Poetry toolbox. Thanks so much for your bountiful post.

JoAnn Early Macken said...

Jim Bell's story is heartbreaking, but his response was perfect. I love how your version pulls people together. It makes the sense of hope universal & reminds us to stick together. Thank you for your positive message!

Buffy Silverman said...

Love the reassuring response that Jim Bell gave his daughter--perfect for kiddos and us grownups! I've written new words to old rhymes, but not to songs. Great idea to try. Thanks, April.

Michelle Kogan said...

I have to agree with all said before me, love the idea of singing to your students and having them sing. I teach an adult Picture Book Illustration class and am constantly reading stories to my students. And thanks for all these positive thoughts flowing from your lines.

April Halprin Wayland said...

Thank you, Linda ~ wishing you and I were in the same state!

Irene ~ I thought of you and your cello when I saw this last night <3...pass it on:

Carol ~ It's evolved over the years. I always get a little nervous when I begin to sing it. And each class responds differently.

JoAnn ~ I love his response to his daughter's fears. His words allay my own fears a little, too. Thanks for you do to save our world <3

Buffy ~ It's interesting writing words to can cheat by stretching or compacting the meter and rhythm, depending on the tune.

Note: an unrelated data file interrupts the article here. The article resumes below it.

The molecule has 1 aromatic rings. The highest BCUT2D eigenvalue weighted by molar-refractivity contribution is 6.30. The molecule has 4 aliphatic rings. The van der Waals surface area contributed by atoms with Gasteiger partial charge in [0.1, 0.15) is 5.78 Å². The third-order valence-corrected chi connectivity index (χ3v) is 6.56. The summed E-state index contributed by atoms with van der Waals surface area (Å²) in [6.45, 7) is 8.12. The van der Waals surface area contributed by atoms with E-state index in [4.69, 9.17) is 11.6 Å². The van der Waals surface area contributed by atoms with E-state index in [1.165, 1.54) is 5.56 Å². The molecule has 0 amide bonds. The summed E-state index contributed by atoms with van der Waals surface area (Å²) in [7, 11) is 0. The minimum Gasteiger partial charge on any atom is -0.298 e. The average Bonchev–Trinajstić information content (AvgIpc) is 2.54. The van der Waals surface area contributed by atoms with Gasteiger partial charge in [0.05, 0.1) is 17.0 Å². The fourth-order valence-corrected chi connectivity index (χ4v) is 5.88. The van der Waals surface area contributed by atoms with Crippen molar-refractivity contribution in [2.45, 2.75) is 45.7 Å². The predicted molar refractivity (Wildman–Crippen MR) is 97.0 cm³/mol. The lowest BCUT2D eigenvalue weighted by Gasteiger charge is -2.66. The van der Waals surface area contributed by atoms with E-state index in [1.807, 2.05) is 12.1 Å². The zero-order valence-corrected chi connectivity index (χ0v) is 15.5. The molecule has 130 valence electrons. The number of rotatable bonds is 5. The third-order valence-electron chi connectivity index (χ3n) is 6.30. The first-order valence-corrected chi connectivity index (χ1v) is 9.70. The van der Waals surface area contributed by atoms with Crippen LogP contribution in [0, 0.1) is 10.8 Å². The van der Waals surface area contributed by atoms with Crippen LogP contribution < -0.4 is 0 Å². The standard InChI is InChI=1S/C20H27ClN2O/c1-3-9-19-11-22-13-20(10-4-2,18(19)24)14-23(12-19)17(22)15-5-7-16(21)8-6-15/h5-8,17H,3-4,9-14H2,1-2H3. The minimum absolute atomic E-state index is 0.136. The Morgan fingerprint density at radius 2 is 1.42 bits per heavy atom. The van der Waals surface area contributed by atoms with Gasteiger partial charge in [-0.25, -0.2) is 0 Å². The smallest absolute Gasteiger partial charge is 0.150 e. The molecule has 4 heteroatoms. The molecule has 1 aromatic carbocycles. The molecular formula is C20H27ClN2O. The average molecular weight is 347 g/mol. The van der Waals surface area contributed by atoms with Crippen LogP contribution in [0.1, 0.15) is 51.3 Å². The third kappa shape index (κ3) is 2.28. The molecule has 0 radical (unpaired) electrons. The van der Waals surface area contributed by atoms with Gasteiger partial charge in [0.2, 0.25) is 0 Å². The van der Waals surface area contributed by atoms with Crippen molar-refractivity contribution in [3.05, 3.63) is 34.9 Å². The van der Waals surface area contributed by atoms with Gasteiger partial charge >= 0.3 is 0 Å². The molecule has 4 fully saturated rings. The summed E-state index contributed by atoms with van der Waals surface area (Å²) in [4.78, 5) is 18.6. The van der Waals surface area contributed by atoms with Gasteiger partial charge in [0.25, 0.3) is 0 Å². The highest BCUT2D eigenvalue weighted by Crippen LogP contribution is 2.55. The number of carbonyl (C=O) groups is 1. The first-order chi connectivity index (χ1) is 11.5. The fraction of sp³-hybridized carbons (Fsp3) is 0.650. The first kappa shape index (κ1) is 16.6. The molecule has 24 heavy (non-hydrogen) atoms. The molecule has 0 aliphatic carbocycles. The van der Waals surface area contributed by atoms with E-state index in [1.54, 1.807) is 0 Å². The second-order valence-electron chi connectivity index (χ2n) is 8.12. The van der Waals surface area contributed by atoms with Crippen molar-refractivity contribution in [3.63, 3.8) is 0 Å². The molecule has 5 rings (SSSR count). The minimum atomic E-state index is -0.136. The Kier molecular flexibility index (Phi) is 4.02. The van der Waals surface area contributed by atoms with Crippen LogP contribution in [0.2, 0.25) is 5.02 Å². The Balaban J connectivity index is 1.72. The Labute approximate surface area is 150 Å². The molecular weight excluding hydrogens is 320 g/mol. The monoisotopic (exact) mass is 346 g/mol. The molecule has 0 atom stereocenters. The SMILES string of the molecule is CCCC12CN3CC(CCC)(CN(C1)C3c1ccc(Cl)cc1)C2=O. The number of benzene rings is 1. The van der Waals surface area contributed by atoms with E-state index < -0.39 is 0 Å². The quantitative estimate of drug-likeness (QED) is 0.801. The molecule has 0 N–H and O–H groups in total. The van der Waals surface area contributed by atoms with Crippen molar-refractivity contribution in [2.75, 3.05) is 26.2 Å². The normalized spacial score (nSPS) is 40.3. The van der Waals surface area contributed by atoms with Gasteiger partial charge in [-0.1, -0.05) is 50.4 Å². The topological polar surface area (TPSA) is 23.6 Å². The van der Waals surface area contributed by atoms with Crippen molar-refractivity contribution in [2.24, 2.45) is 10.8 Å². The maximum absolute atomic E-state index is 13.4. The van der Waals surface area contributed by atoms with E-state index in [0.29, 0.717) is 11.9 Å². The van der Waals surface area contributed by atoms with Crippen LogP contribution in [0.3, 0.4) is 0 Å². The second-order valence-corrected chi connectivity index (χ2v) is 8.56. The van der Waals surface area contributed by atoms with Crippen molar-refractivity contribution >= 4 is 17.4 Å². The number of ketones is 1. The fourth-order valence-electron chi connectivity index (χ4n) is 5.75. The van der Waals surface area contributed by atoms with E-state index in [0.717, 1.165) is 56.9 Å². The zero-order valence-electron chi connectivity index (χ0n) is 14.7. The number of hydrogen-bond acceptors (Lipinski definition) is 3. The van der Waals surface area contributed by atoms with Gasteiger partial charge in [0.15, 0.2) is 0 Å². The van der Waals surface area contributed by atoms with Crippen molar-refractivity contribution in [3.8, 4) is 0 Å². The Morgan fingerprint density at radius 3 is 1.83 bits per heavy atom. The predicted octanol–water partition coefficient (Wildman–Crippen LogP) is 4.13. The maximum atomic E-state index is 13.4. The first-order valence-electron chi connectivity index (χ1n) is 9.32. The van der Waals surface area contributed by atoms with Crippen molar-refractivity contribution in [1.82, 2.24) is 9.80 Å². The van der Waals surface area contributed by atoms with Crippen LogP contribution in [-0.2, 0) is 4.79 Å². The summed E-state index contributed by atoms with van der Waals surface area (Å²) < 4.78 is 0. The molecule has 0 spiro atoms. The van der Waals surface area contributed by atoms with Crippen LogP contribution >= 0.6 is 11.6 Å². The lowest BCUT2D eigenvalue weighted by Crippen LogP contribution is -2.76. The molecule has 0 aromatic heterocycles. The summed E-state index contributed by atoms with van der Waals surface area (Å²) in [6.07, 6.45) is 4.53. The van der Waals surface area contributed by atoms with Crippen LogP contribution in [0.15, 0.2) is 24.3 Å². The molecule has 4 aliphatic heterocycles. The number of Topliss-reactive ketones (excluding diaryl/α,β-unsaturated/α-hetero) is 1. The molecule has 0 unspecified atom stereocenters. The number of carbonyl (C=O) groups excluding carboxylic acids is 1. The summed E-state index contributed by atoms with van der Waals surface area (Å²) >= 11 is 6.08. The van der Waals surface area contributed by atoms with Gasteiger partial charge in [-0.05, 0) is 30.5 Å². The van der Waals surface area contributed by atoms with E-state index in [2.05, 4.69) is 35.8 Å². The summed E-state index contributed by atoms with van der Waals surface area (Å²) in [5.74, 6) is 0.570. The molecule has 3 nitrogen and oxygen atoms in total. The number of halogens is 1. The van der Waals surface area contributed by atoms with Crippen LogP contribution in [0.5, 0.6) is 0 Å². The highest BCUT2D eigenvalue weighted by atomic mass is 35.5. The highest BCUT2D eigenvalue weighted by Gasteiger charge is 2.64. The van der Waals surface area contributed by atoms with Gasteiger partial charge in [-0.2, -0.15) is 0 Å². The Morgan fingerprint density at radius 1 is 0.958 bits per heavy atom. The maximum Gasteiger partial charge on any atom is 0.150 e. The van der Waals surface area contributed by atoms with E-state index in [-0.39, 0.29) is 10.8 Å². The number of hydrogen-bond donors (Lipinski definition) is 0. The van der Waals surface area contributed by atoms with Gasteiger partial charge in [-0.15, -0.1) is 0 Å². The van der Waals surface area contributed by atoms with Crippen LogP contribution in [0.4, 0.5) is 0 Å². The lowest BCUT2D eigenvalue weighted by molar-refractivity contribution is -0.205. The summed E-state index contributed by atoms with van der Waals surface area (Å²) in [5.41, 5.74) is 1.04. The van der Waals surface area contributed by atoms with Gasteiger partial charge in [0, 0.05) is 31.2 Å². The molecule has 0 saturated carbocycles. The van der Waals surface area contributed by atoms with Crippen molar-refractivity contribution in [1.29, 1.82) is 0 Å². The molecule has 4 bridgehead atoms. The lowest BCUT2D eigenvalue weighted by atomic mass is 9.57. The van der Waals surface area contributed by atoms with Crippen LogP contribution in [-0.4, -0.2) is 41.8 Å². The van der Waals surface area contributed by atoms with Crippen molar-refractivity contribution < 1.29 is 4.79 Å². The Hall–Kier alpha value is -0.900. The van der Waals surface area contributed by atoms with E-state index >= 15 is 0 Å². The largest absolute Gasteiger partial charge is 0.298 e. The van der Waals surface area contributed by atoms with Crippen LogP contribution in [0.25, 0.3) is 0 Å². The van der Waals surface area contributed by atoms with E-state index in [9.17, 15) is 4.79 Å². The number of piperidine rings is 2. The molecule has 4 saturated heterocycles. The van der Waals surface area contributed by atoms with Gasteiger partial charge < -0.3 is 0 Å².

Michelle ~ I don't think you live in Southern CA, or I'd take your class! This summer I taught a one-day class on picture books with a fabulous nonfiction picture book author (Alexis O'Neill) and a terrific illustrator/author (Barney Saltzberg). It was lots of fun. It would be fun to teach a class with you some day! And thanks for your positive comments coming back to me <3

GatheringBooks said...

What a comforting post, really. I have to introduce my 16 year old girl to Pete Seeger.

Kay said...

I love this lesson--and wish I could be in your class. I will come back to the post and try writing my own response. Jim Bell's is just perfect and so hope-filled., though his daughter's question was heartbreaking.

April Halprin Wayland said...

Myra ~ a late response to your comment... Yes yes! Introduced her to paint. His whole life is a mentor text in activism.

Kay ~ yes, Jim Bell's daughter's response is SO heartbreaking. And so we march on.

April Halprin Wayland said...

Myra! I meant introduce your daughter to PETE!